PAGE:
UNICEF Papua New Guinea
UNICEF has been operational in Papua New Guinea since 1986, assisting children and women in key social development issues. The current UNICEF Country Programme 2008-12 is human rights and results-based, with a focus on adopting a program approach (rather than executing projects) and working in full alignment with the government. Full integration with, and support for, Sector Wide Approaches (SWAPs) is therefore a key strategy. UNICEF advocates strongly for children’s rights and seeks to leverage resources of the Papua New Guinea Government and other development partners and stakeholders. The UNICEF Country Programme is focused on four outcome areas where UNICEF has a comparative advantage in programming and as a development partner. Those four areas are:
Papua New Guinea has made progress against a number of these social indicators during the first 15 years after independence in 1975. Life expectancy increased from 40 years in 1971 to nearly 50 years in 1980, while the under-five mortality rate declined from 93 per 1,000 live births in 1996 to 75 per 1,000 live births in 2006.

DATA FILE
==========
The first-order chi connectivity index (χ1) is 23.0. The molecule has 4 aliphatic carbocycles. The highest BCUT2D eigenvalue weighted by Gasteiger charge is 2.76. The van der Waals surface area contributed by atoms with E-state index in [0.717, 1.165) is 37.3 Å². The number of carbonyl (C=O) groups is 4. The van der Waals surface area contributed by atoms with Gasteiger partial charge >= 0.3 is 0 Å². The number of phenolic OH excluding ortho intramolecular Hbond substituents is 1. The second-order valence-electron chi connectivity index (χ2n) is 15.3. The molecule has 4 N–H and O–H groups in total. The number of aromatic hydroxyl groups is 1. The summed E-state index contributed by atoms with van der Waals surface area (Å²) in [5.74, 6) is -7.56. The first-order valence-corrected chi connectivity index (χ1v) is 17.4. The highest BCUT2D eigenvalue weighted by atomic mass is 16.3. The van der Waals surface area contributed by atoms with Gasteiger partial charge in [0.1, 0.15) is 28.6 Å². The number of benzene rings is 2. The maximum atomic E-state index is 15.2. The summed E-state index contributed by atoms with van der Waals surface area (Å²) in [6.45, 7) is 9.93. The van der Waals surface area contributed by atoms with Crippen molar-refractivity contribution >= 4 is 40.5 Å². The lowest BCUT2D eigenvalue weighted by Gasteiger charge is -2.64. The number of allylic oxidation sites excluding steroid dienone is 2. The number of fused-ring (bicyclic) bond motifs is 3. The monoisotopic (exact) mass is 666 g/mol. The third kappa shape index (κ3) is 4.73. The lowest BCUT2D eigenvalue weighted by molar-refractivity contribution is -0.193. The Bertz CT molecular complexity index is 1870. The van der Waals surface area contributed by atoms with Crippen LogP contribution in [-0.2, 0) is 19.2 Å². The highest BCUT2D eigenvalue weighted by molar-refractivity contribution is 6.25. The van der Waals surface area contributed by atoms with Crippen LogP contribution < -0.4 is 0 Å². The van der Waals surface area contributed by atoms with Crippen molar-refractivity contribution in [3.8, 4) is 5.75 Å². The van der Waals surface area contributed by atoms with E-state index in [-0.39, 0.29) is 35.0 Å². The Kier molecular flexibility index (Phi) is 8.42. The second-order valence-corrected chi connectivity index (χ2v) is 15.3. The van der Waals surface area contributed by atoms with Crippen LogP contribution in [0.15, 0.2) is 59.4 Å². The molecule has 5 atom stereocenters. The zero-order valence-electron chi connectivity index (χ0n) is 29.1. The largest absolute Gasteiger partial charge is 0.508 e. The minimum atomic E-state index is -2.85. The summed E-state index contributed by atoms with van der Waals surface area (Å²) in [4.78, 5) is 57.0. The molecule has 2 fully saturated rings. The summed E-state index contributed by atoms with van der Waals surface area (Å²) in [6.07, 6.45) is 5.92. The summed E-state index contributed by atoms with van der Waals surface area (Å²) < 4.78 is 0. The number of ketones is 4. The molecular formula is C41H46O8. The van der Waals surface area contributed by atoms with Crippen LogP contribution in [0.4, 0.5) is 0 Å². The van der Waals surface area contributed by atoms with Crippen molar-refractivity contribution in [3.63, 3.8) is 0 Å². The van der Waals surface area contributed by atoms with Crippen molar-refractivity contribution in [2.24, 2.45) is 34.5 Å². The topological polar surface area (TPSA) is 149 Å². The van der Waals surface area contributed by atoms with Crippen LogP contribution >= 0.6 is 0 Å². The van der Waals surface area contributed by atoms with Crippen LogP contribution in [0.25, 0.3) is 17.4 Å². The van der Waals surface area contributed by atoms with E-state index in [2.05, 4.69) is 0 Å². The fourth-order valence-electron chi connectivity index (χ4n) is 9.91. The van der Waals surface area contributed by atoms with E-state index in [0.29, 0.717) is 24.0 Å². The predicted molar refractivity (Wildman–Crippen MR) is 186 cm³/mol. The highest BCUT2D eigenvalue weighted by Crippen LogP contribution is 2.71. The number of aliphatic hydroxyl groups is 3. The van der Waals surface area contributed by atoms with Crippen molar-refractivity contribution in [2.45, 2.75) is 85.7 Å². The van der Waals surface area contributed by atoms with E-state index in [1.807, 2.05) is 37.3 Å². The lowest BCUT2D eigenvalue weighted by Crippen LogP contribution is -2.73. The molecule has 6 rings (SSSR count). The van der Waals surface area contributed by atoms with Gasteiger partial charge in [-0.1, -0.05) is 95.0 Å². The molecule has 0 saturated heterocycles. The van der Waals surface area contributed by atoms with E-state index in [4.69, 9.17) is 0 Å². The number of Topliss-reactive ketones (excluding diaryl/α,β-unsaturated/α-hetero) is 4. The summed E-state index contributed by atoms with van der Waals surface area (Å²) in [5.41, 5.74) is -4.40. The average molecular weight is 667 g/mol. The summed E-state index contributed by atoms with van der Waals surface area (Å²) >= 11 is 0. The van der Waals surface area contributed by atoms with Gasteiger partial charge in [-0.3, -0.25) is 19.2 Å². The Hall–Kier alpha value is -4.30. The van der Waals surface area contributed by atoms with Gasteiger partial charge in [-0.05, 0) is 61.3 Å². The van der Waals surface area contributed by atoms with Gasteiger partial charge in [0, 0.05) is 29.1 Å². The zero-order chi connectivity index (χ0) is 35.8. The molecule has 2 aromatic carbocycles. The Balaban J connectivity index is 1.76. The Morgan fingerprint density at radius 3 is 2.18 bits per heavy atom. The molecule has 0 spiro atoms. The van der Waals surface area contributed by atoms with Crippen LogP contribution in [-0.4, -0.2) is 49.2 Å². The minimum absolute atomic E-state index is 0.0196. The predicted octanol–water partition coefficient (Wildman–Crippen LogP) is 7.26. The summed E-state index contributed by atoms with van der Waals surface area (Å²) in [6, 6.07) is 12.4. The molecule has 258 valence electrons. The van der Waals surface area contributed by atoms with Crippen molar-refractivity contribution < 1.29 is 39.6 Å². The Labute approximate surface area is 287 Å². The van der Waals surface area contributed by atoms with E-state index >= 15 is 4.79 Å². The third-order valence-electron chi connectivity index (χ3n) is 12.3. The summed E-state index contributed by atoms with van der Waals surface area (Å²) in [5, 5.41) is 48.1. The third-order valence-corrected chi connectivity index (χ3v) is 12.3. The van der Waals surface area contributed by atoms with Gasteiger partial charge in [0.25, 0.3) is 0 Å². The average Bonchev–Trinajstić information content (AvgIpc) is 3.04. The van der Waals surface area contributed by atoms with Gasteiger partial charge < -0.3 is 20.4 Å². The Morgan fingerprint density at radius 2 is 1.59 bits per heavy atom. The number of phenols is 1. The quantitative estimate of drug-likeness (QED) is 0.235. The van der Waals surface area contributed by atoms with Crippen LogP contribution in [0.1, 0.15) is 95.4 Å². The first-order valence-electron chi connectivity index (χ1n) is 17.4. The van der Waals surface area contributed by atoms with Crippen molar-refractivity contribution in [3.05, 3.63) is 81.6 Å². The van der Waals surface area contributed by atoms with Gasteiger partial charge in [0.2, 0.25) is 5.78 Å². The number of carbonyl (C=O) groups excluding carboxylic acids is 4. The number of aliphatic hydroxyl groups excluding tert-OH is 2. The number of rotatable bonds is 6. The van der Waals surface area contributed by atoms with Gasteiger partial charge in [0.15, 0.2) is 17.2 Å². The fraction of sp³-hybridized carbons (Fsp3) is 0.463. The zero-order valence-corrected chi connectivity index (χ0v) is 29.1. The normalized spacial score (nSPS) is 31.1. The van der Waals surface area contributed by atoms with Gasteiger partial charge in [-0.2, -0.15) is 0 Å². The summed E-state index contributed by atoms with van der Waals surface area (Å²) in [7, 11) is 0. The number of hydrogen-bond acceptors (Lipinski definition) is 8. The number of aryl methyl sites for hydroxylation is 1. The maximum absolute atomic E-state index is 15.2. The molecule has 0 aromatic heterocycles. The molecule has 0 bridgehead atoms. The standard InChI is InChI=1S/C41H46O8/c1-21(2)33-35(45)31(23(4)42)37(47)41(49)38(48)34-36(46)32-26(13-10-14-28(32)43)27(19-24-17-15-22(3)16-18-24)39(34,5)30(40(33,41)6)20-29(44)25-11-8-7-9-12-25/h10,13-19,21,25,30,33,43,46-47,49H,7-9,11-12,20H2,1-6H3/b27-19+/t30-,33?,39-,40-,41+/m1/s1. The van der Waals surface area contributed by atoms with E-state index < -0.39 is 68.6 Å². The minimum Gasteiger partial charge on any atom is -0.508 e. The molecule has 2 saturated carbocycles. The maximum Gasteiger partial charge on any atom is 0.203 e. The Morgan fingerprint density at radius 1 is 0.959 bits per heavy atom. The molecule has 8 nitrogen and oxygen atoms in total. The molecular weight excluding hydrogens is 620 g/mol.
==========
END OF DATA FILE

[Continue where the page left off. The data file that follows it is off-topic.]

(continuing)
Despite these early advances progress has slowed dramatically in the last two decades. Endemic poverty, declining health services, an increase in the rate of HIV and AIDS infection are all escalating problems affecting the development of children in Papua New Guinea. The Government initiated the necessary steps to providing a strengthened legal foundation for programme development for children by acceding to the Convention of the Rights of the Child (CRC) in 1993. In 1995, Papua New Guinea also acceded to the Convention on the Elimination of All form of Discrimination (CEDAW). Progress towards achieving the Millennium Development Goals (MDGs) has been made with the formation of Papua New Guinea’s Medium Term Development Strategy (MTDS) 2005-2010. Papua New Guinea’s 2004 MDG report concluded that there was potential to achieve the MTDS targets for Goals 1 to 5, but less progress has been made with Goals 6 and 7.